Wednesday 17 January 2018

Outlaw Ned Kelly's ancestral home snapped up for €445,000

HOMESTEAD: The two-room shack at Beveride, above, which was home to Australian outlaw Ned Kelly,
HOMESTEAD: The two-room shack at Beveride, above, which was home to Australian outlaw Ned Kelly,
Ned Kelly

NICK BRAMHILL

THE childhood home of infamous Irish-Australian bushranger Ned Kelly has sold at auction to private buyers.

The two-room property in rural Australia, which is now little more than a wooden shack, was built by the late outlaw's Co Tipperary-born father, John 'Red' Kelly in 1859 and occupied by his family until 1864.

The property at Beveride, 60km north of Melbourne, which also includes a modern family home on the 3.5-acre site, sold for €445,000 (Aus$640,000) at auction last weekend.

Auctioneer Rocco Di Battista said the buyers were a nearby family, who "fell in love with the home and its surroundings".

He said: "They looked at the Kelly cottage as a long-term thing... as something of significance and something that you can't replace. They would love to see it refurbished or for someone to come along with the money to do it."

He said the auction, which attracted just three bidders, had a carnival atmosphere, with 250 onlookers and "a couple of Irish people playing Ned Kelly ballads".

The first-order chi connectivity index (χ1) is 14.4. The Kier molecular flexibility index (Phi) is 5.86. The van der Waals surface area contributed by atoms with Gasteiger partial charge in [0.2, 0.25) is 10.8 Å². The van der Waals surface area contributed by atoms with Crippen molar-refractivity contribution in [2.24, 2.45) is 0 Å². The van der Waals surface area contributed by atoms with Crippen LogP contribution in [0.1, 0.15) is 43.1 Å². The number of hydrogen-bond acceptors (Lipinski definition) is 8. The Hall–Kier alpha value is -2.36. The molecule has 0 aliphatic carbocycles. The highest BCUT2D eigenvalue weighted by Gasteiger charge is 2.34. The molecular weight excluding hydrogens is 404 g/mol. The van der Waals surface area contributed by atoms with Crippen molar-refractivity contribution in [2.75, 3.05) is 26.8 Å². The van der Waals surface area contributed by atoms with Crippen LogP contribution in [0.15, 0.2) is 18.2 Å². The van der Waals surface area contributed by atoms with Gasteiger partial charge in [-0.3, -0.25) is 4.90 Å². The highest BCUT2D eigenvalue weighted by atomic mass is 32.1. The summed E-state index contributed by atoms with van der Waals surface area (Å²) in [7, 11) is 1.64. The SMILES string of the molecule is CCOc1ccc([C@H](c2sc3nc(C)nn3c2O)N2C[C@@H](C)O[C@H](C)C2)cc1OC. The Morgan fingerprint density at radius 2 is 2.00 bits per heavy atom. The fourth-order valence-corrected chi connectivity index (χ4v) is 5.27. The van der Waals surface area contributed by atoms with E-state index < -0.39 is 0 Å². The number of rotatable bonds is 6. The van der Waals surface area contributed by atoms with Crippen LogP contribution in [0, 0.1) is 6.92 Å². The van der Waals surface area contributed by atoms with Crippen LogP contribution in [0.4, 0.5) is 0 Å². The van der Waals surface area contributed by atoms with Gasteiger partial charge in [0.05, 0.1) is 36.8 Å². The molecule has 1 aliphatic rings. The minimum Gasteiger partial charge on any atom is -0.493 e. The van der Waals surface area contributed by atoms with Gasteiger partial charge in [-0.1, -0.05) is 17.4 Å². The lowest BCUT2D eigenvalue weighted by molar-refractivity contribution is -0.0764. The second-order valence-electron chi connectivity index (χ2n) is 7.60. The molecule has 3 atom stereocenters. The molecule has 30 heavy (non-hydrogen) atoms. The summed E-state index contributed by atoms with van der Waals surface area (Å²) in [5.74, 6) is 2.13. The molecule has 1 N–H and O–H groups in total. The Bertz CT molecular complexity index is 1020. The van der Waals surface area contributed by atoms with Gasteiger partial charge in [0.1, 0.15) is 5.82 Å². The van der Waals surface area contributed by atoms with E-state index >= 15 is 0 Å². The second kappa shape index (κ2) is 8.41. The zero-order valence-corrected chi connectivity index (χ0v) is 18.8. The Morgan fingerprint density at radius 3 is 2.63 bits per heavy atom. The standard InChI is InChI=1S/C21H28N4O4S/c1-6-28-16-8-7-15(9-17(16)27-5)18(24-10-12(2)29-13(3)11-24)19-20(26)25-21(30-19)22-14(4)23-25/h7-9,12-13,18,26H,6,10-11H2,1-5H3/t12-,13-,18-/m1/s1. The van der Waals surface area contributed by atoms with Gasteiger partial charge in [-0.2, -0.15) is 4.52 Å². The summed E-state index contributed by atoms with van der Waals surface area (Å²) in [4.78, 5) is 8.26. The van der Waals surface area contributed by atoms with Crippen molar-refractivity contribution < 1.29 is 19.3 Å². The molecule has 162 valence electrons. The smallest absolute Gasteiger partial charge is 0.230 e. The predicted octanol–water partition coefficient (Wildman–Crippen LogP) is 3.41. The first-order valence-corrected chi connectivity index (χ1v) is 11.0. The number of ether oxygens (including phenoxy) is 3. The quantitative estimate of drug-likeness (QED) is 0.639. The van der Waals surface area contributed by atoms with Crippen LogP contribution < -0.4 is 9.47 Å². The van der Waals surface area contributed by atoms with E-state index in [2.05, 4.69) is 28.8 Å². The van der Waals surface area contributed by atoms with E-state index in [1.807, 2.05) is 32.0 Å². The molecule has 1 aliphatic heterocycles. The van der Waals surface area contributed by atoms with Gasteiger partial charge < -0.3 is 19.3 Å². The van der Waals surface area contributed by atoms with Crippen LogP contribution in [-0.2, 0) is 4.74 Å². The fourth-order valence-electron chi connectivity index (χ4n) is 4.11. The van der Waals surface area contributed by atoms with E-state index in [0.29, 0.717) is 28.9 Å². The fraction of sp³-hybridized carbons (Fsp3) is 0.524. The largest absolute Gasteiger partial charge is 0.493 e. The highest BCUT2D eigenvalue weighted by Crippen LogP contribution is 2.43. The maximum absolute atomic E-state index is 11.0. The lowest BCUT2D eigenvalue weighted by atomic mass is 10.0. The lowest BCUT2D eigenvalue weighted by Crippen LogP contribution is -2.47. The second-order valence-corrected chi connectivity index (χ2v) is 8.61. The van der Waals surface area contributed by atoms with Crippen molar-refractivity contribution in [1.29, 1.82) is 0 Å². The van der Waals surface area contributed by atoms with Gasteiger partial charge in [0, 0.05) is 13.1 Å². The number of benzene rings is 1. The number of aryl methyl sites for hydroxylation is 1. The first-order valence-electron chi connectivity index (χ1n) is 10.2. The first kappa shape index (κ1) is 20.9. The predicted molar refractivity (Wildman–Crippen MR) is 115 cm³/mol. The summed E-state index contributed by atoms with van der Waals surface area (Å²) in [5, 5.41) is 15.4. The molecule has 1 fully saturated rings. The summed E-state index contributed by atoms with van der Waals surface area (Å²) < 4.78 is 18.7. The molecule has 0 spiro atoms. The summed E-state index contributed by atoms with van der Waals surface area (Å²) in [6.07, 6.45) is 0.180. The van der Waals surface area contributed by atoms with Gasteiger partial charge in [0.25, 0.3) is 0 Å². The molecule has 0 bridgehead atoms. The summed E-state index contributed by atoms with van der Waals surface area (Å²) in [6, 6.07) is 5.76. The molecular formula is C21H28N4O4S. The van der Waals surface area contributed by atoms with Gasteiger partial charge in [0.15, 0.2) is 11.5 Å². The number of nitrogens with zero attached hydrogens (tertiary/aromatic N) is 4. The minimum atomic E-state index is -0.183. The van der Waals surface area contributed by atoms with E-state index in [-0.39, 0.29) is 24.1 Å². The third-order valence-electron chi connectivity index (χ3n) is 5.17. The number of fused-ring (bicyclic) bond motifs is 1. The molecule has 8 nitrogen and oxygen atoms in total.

The National Trust of Australia Victoria has also pledged to help the new owners maintain the heritage-listed cottage, which hasn't been occupied since the Kellys moved out in 1864.

The cottage, which Kelly's father built using materials scavenged from the bushland, was added to the Victorian Heritage Register in 1992 -meaning that the buyers have an obligation to preserve it.

Last year, over 50 members of the Kelly clan, including a number of the outlaw's descendants, congregated in Moyglass, Co Tipperary - the Kelly's ancestral home - as part of The Gathering.

Ned's father, who was from Moyglass, was sent to Australia for seven years in 1840 for stealing two pigs in nearby Ballysheehan near Cashel in 1880.

Ned, who was hanged for murder at the age of 25, 133 years ago at Melbourne jail, hit the headlines last year when his body was finally returned to his family for a Catholic burial.

Three years ago his remains had been identified using DNA analysis from a living relative, after which they were returned to family members who fulfilled the outlaw's final wish to be buried on consecrated ground.

Sunday Independent

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